LT works at low levels of LF gain.
By the time gain gets to 20dB the speaker will be incapable of playing bass that can keep up (SPL wise) with the mid and treble.
At 15dB of LT gain you will be struggling to get a speaker to play well with this much signal being sent to it.
Try to limit your LT gain to 10dB or certainly less than 12dB.

The further you push the F-3dB frequency down, the more LT gain your speaker will need.

If you need 50W to play your Mid and Treble drivers which are both rated at 88dB/W @ 1m then +12dB of LT gain requires 800W to get the same SPL from an 88dB/W @ 1m bass driver.
If the bass driver is 85dB/W @ 1m the bass driver will need 1600W to match the 50W driving the Mid and Treble. I see that as a big problem.
Now get your self a high efficiency PA bass driver that cannot go down low but has lots of Power capability and lots of Sd.
Lets say you find a 96dB/W @ 1m driver.
Adding on the 10dB of LT gain to get the extension you need is equivalent to 86dB/W @ 1m.
Now you need just 80W to the Bass driver to match the SPL of the 50W to Mid and Treble.
 
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No, EQing a resonance to flat makes it disappear, both in the frequency and time domain.

For example, take a 6 dB resonance with a Q of 0.7.
Starting from no signal, excite it with a signal at its resonant frequency and plot the level over time. It will rise from the original level to a level 6 dB higher, over a time period determined by the Q. (High Q = longer rise time.)

Now take a 6dB notch with a Q of 0.7 and repeat the excitation. The level will drop to a level 6 dB lower, over a time period determined by the Q.

Now put them in series and repeat. The rise in level over time of the peak will be exactly countered by the drop in level of the notch.

According to winISD, you'll still get phase shift around resonance. Anyway, in terms of level, you're right, but won't the system tend to ring at that frequency? This would show up on things like impulse measurements. Isn't a too-small box the cause of boomy bass, with lots of "overhang"? Even when eq is applied, the problem doesn't disappear.

Chris
 
Sreten, if you eq a response to be flat, does a resonance disappear? Then
surely, a system with a resonance in it's frequency range could exhibit
that resonance from time to time?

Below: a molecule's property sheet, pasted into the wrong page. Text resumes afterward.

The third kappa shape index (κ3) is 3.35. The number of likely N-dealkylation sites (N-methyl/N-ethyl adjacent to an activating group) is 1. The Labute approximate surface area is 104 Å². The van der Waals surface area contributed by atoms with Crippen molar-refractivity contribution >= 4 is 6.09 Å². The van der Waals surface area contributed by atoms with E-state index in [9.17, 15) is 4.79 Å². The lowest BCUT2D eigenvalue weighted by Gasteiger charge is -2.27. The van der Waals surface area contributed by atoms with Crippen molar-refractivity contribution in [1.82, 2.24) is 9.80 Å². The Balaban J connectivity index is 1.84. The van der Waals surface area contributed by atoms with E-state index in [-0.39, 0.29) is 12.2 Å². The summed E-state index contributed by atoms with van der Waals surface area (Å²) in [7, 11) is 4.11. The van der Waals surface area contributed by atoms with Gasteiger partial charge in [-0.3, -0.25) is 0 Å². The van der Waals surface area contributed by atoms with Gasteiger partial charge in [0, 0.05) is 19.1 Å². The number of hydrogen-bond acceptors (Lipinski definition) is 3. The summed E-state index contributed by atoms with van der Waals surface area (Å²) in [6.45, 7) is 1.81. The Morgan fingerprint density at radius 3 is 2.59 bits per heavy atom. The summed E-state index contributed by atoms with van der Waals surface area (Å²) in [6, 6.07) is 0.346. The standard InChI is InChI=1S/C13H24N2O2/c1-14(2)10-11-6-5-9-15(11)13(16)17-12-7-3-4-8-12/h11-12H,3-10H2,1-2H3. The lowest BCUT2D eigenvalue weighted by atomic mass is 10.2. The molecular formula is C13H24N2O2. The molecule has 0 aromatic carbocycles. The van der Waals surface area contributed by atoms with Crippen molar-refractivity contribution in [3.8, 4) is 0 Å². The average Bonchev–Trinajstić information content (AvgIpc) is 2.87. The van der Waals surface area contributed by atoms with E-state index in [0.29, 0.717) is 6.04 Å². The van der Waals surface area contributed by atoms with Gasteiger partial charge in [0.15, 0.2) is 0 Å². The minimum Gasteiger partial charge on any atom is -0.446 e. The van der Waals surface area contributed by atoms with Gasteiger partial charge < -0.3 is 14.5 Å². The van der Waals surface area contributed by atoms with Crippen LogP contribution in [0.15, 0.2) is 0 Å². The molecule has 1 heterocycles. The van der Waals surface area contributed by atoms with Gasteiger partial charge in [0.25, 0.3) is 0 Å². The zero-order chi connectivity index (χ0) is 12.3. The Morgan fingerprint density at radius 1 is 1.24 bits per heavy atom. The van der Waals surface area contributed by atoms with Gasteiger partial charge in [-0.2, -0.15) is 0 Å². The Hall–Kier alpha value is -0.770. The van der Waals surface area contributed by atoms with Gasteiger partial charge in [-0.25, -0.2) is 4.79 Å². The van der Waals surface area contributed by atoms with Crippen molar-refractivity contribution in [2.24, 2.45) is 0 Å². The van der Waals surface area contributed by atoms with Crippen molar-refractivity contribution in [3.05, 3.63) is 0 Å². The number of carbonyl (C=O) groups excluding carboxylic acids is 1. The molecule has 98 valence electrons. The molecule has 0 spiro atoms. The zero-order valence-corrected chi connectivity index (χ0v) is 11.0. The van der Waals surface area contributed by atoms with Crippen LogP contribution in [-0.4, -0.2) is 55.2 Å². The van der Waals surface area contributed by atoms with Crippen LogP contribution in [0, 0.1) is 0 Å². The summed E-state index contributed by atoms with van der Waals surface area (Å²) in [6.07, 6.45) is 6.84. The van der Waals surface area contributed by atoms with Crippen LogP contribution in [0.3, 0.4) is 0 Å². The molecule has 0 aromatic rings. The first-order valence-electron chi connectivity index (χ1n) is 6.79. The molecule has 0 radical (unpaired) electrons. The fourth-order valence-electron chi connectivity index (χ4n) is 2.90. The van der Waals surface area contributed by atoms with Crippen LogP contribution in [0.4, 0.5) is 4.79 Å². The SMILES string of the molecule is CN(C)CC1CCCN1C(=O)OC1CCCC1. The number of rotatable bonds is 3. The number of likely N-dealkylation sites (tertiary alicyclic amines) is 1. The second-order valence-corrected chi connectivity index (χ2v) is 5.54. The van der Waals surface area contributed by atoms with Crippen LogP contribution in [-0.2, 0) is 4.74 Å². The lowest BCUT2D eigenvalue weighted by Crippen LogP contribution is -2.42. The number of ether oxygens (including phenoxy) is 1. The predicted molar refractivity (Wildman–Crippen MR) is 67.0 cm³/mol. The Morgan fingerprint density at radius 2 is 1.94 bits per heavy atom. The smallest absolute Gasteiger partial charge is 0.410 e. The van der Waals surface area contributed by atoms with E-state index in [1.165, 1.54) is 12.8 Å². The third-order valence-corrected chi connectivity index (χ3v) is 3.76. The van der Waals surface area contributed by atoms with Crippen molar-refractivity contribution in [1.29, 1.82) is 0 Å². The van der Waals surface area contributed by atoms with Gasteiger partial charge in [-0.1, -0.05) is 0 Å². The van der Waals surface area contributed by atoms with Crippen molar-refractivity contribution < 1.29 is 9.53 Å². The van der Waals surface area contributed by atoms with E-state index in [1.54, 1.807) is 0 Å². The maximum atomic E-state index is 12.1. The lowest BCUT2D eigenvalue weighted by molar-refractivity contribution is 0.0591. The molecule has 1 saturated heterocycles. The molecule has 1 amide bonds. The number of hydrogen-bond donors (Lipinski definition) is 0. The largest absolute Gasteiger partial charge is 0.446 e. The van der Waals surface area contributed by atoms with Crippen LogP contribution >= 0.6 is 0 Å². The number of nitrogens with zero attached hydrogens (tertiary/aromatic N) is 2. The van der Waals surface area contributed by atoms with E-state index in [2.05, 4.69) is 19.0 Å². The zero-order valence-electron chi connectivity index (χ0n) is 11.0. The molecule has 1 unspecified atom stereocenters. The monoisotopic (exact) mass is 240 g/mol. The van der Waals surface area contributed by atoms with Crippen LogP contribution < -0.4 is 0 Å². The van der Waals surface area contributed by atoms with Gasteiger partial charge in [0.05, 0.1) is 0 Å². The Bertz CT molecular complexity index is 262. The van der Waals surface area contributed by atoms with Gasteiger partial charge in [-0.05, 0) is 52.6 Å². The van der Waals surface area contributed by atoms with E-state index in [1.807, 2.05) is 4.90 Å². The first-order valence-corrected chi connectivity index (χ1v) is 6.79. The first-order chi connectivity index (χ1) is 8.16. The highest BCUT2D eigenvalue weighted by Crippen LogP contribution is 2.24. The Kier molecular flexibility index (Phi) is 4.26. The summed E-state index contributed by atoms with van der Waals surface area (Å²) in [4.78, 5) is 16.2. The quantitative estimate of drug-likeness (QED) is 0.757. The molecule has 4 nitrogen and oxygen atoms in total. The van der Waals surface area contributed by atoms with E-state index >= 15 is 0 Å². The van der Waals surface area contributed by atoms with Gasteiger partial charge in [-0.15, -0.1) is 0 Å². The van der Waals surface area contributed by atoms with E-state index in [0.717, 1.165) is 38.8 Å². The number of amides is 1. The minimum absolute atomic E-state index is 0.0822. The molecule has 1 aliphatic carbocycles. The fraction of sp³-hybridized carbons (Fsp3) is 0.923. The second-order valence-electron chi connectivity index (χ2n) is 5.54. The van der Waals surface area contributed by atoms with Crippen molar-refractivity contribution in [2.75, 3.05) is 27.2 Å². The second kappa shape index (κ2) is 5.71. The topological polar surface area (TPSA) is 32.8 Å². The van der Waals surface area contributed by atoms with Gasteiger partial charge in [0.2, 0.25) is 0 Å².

Chris

Hi,

One version of the LT has poles and zeros that entirely cancel
the real poles and zeros and then adds lower poles and zeros.

Though I do admit you have a point. The above is small signal, the
reality is large, and that fact might become apparent sometimes,
though the actual differences will still be relatively small to most.

It will be the real resonance affecting large signal behaviour, and that's
probably why some extreme active speakers never sounded that good.

rgds, sreten.
 
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Here's some reading for you.
ESP - The Linkwitz Transform Circuit
Sounds like you've taken the displacement required into consideration. In that case, experiment with the circuit (try different Q of the response - some say Q=0.5 is better than Q=0.7).
Looking briefly at some sims, an 8" driver will need to move 9mm each way to reproduce 20Hz at 86dB. This wouldn't be audible, but will eat up a lot of headroom. I'd set a target for more like 30Hz, but that's just me...

Sreten, if you eq a response to be flat, does a resonance disappear? Then surely, a system with a resonance in it's frequency range could exhibit that resonance from time to time?

Chris

Chris, I went through the link, Although I had read the link some time b4 but it makes more sense reading it now. Thanks for the timely pointer. I took displacement into consideration because whatever SPL I can achieve is what I have to compromise with. I would further post my experiments here.

One thing we all realize that no design or topology is perfect answer when it comes to speaker design. one benefit is achieved at the cost of other.